Active Transportation in Milton

This category contains 5 posts

The 2014 Ontario Bike Summit

As a representative of the Milton Cycling Participation Strategy (CPS) Committee, I was invited to attend the 6th Annual Ontario Bike Summit in Toronto this past week. The two-day event was attended by local cycling advocates as well as municipal and provincial government representatives from across the province. The Bike Summit is organized by the Share the … Continue reading

Exploring Milton’s Trails by Bike

A few months ago, I decided to take a bike ride. I’d been riding on and off for a few years, but usually just short rides to and from work or the grocery store. This was different. It was a lovely summer evening, and the heat of the day had dissipated to the point where … Continue reading

Come Ride With Us!

Starting Wednesday, July 25 we will be holding weekly group rides. These will be easy-paced, casual rides in the cool of the evening, exploring Milton’s trail system. Cyclists of all levels are welcome! For our first ride we’ll meet up at the front entrance of the Milton Sports Centre, then make our way east, then … Continue reading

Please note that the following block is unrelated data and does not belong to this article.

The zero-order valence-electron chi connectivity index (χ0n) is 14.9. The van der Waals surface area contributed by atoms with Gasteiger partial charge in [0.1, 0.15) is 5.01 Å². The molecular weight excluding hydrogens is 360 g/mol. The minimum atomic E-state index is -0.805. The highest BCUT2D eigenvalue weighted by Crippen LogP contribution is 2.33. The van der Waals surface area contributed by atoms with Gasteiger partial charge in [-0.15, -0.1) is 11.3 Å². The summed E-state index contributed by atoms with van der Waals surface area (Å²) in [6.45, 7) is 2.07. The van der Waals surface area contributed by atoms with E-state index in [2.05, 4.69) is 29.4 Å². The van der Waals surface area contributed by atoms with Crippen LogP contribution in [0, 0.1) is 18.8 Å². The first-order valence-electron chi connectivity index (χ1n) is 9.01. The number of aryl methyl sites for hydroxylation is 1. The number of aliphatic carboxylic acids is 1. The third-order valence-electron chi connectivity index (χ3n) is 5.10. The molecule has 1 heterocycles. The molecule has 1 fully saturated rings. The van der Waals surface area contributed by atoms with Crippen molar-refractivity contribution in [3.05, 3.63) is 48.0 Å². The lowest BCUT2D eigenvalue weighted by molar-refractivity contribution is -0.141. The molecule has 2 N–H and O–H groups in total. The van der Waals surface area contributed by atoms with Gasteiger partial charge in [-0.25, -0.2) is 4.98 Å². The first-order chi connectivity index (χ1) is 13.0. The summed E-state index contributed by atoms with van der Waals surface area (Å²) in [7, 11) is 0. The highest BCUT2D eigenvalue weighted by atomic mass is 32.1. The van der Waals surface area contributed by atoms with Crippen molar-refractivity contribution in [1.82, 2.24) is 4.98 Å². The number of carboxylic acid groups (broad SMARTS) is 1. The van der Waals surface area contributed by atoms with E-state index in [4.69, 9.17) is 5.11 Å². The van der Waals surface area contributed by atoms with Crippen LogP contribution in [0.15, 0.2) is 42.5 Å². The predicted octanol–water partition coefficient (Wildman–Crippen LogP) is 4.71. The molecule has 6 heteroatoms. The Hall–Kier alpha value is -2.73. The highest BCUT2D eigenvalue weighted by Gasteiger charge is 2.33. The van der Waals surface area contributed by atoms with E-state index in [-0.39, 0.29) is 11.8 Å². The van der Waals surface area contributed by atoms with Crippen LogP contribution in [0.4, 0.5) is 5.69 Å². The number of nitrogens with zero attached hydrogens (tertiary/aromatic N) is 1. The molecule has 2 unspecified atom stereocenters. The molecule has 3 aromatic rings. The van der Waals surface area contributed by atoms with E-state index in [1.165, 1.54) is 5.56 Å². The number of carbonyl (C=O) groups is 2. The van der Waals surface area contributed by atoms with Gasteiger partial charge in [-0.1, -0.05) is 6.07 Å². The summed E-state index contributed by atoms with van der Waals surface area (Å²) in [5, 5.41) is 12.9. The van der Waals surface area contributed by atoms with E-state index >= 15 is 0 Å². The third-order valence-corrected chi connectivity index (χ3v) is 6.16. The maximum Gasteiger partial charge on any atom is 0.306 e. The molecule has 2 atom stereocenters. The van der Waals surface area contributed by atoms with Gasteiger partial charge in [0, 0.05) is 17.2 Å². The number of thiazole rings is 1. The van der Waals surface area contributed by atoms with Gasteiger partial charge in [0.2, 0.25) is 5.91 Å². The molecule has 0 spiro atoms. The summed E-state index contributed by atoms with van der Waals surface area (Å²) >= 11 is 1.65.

‘Cycling in Halton’ Maps a Disappointment

I was excited to read that Halton Region had come out with an updated cycling map for our area. I confess, I hadn’t really looked at the old one, but surely with online mapping technologies like Google Maps we would now see a really useful tool for cyclists.

What a disappointment.

Not only are the maps rudimentary and poorly labelled, they are in PNG format is basically just a picture. The map for South Burlington for example shows a simple loop that goes along Lakeshore Blvd, up Burloak, and then diagonally south west along… a street? a trail? If you don’t know Burlington well, you’d never guess from this map.

The map for central Milton is even worse, as it suggests that you ride the entire length of Main Street. Of course, anyone who lives and rides here knows that even before underpass construction made the middle section of Main Street completely impassable for cyclists and pedestrians for the next three years, the narrow road lanes and treacherous trail/sidewalk on the south side made it one of the worst cycling routes in town.

The Region is asking for feedback on their 

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MTO Supportive Guidelines

MTO Transit Supportive Guidelines have been published. … 6. Improve pedestrian and cycling infrastructure to increase convenient and comfortable access to transit. This is particularly important in post-war suburban neighbourhoods and employment areas where densities are low and distances between uses are greater. M D S … Transforming paved shoulders into designated bike lanes, … Continue reading


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